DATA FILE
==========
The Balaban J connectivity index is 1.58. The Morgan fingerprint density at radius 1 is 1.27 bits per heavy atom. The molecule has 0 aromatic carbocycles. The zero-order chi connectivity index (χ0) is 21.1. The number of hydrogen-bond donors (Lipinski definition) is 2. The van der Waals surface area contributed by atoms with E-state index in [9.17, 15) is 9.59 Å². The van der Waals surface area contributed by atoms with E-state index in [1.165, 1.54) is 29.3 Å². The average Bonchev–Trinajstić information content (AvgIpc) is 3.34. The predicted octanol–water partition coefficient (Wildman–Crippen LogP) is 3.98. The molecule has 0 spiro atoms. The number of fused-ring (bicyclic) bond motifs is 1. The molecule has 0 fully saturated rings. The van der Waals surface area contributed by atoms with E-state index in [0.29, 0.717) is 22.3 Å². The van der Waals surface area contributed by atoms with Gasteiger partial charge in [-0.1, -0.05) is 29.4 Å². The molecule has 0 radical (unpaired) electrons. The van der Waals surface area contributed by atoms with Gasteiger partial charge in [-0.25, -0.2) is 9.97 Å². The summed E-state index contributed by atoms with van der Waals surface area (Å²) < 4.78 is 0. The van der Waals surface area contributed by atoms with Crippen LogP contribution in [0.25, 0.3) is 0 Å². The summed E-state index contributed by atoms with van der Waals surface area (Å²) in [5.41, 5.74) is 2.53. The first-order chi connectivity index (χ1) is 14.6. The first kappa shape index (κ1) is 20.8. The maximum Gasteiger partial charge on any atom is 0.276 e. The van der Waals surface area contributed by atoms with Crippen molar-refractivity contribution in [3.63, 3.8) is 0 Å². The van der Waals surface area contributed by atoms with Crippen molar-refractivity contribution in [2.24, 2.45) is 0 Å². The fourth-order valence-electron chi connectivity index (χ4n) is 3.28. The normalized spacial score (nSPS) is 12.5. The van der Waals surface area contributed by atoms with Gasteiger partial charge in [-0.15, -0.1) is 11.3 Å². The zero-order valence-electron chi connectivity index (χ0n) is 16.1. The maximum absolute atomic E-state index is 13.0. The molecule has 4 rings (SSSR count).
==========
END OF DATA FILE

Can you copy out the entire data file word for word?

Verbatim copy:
The Balaban J connectivity index is 1.58. The Morgan fingerprint density at radius 1 is 1.27 bits per heavy atom. The molecule has 0 aromatic carbocycles. The zero-order chi connectivity index (χ0) is 21.1. The number of hydrogen-bond donors (Lipinski definition) is 2. The van der Waals surface area contributed by atoms with E-state index in [9.17, 15) is 9.59 Å². The van der Waals surface area contributed by atoms with E-state index in [1.165, 1.54) is 29.3 Å². The average Bonchev–Trinajstić information content (AvgIpc) is 3.34. The predicted octanol–water partition coefficient (Wildman–Crippen LogP) is 3.98. The molecule has 0 spiro atoms. The number of fused-ring (bicyclic) bond motifs is 1. The molecule has 0 fully saturated rings. The van der Waals surface area contributed by atoms with E-state index in [0.29, 0.717) is 22.3 Å². The van der Waals surface area contributed by atoms with Gasteiger partial charge in [-0.1, -0.05) is 29.4 Å². The molecule has 0 radical (unpaired) electrons. The van der Waals surface area contributed by atoms with Gasteiger partial charge in [-0.25, -0.2) is 9.97 Å². The summed E-state index contributed by atoms with van der Waals surface area (Å²) < 4.78 is 0. The van der Waals surface area contributed by atoms with Crippen LogP contribution in [0.25, 0.3) is 0 Å². The summed E-state index contributed by atoms with van der Waals surface area (Å²) in [5.41, 5.74) is 2.53. The first-order chi connectivity index (χ1) is 14.6. The first kappa shape index (κ1) is 20.8. The maximum Gasteiger partial charge on any atom is 0.276 e. The van der Waals surface area contributed by atoms with Crippen molar-refractivity contribution in [3.63, 3.8) is 0 Å². The van der Waals surface area contributed by atoms with Crippen molar-refractivity contribution in [2.24, 2.45) is 0 Å². The fourth-order valence-electron chi connectivity index (χ4n) is 3.28. The normalized spacial score (nSPS) is 12.5. The van der Waals surface area contributed by atoms with Gasteiger partial charge in [-0.15, -0.1) is 11.3 Å². The zero-order valence-electron chi connectivity index (χ0n) is 16.1. The maximum absolute atomic E-state index is 13.0. The molecule has 4 rings (SSSR count).